In search of the lost history of the objects mentioned in my previous post, I contacted David Evans at the Wakefield Museum to have a look at the Educational Resource Service accession register. I’m always impressed by the helpfulness of museum professionals in accommodating me and my research, especially since on this visit I had my junior research associate (aged 6 months) along with me.
The Wakefield store is a treasure trove of objects not currently on display in the Museum, including the records of the Educational Resource Service. David also kindly showed me a few ancient Cypriot objects from the ERS which are now in the Wakefield collection, including a medieval jar with beautiful lustrous blue-green glaze, and a lentoid flask with strap handle and just-visible white painted bands of decoration.
The accession register turned out to cover a large span of the history of the collection, from 1963 to 1988, and helped to pinpoint the change of title from the School Museum Service to the Educational Resource Service in January 1986. There was also a card index file, which included additional information on some of the items.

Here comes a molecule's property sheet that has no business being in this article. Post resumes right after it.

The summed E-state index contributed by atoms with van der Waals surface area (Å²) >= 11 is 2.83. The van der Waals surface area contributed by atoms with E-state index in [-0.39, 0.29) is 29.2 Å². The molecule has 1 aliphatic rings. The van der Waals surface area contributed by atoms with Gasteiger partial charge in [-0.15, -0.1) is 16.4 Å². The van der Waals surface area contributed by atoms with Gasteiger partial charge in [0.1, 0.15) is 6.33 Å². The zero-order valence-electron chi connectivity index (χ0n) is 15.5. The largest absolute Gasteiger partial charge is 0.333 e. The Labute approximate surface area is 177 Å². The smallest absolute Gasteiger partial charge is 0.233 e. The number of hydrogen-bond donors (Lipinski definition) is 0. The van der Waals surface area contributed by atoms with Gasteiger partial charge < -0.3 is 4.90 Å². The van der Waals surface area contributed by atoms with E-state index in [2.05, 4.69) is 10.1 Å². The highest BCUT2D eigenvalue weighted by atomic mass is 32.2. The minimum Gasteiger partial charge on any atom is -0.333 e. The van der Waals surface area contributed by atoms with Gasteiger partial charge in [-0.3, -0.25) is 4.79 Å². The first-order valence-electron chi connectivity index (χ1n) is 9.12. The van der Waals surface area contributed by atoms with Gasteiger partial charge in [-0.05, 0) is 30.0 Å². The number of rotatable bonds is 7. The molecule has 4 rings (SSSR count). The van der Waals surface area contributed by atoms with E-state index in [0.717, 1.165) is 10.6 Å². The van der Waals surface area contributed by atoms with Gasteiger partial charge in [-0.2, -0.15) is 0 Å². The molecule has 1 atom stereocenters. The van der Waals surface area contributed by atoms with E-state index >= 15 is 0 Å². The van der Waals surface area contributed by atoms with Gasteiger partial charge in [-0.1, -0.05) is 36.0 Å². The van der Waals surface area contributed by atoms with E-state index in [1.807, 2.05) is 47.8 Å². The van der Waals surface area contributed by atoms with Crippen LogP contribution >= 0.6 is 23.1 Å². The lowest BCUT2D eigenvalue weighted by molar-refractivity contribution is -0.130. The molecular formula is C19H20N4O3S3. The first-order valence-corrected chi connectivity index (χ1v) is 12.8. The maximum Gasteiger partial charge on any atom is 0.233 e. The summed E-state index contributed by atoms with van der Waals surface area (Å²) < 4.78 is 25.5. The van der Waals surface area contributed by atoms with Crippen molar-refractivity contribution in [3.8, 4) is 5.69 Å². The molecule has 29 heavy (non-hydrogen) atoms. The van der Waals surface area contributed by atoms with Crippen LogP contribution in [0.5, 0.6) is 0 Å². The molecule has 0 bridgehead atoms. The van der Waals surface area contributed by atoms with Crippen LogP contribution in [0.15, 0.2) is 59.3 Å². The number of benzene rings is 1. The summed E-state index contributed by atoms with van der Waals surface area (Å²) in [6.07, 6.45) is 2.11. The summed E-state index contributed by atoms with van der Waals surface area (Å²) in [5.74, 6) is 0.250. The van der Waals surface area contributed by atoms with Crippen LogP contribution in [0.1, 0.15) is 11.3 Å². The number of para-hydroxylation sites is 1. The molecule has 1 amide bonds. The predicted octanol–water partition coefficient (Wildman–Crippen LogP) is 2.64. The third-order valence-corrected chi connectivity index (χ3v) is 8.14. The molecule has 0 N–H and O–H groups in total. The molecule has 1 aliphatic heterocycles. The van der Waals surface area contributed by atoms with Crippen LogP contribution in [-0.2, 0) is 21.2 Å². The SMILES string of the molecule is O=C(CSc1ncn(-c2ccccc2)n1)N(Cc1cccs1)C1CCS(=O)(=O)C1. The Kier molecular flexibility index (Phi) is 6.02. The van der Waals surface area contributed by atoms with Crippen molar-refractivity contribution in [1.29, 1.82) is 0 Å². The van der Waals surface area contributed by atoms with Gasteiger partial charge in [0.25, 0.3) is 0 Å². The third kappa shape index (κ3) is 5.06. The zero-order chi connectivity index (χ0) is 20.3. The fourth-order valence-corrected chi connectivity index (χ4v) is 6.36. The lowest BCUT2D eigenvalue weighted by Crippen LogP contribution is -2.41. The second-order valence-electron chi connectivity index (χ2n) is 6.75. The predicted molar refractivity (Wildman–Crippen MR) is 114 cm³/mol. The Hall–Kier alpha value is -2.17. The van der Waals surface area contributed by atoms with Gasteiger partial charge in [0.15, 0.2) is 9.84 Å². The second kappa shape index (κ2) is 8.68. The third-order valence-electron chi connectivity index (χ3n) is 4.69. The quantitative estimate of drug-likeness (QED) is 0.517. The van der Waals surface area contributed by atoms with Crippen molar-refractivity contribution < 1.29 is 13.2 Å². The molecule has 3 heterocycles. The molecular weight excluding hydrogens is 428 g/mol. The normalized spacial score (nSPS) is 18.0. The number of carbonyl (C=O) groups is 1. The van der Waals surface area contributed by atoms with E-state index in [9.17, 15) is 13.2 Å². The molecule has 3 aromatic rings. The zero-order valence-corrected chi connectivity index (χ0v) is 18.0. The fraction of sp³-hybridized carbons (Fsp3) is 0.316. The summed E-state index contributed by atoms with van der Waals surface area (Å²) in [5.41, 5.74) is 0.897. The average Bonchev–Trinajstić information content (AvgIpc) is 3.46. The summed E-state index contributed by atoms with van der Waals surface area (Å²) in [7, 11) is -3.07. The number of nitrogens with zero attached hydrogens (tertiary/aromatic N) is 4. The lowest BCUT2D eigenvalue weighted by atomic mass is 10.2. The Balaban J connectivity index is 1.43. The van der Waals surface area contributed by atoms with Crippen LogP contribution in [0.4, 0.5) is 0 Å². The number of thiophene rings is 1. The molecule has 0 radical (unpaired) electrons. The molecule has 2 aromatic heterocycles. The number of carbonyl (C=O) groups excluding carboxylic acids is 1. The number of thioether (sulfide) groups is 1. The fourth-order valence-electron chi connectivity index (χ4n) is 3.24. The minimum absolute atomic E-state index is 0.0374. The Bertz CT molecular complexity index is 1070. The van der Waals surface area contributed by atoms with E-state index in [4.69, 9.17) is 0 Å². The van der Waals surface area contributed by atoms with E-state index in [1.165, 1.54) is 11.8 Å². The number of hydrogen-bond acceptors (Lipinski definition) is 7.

Making matches between the objects I’ve found so far, the accession register entries, and the rather opaque (to me) card index system was not straightforward, but I have been able to glean some additional information about the Cypriot objects which formed part of the ERS collection. As Mr Woodward, former Senior Advisor to the ERS, had recalled, some came from the British Museum, presumably duplicates which were passed on without having been accessioned. The BM is recorded as the source of a tempting list of Cypriot artefacts, including a chariot model, but sadly none of them readily identifiable among the objects I’ve seen to date.
Others were purchased from the Folio Society’s ‘Collectors’ Corner’, and later from Charles Ede Ltd., and more from D. Reaney, a dealer in antiquities in Long Eaton in the 1960s. From these records we learn that the lentoid flask was one of three, costing either £14 or £22, and that the blue-green glazed jar was dated to C13th – C14th AD. Unfortunately, there is little solid information linking the extant objects to their dealers, and still less about where they might have originated from.
Nevertheless, I’m now following up these leads to see if the trails can be followed any further back. It’s fascinating to think of the varied lives these objects have led, and what they have meant to their different owners and users along the way.